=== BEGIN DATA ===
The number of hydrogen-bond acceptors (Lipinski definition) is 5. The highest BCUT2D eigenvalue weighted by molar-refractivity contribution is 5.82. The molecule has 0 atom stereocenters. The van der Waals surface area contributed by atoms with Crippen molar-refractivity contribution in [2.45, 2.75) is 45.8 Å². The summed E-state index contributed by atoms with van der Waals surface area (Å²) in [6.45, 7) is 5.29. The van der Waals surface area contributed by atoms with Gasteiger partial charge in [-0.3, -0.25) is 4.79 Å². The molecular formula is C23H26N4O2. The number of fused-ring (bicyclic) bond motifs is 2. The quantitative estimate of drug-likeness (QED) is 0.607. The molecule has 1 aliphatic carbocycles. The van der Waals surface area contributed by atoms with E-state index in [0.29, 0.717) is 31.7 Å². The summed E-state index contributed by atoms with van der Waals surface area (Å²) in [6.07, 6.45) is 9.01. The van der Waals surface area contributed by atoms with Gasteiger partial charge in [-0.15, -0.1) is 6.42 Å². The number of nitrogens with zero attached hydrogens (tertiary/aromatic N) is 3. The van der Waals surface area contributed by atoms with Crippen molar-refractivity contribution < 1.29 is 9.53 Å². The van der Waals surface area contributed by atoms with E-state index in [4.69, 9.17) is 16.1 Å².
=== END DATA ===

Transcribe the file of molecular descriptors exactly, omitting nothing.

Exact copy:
The number of hydrogen-bond acceptors (Lipinski definition) is 5. The highest BCUT2D eigenvalue weighted by molar-refractivity contribution is 5.82. The molecule has 0 atom stereocenters. The van der Waals surface area contributed by atoms with Crippen molar-refractivity contribution in [2.45, 2.75) is 45.8 Å². The summed E-state index contributed by atoms with van der Waals surface area (Å²) in [6.45, 7) is 5.29. The van der Waals surface area contributed by atoms with Gasteiger partial charge in [-0.3, -0.25) is 4.79 Å². The molecular formula is C23H26N4O2. The number of fused-ring (bicyclic) bond motifs is 2. The quantitative estimate of drug-likeness (QED) is 0.607. The molecule has 1 aliphatic carbocycles. The van der Waals surface area contributed by atoms with E-state index in [0.29, 0.717) is 31.7 Å². The summed E-state index contributed by atoms with van der Waals surface area (Å²) in [6.07, 6.45) is 9.01. The van der Waals surface area contributed by atoms with Gasteiger partial charge in [-0.15, -0.1) is 6.42 Å². The number of nitrogens with zero attached hydrogens (tertiary/aromatic N) is 3. The van der Waals surface area contributed by atoms with Crippen molar-refractivity contribution < 1.29 is 9.53 Å². The van der Waals surface area contributed by atoms with E-state index in [4.69, 9.17) is 16.1 Å².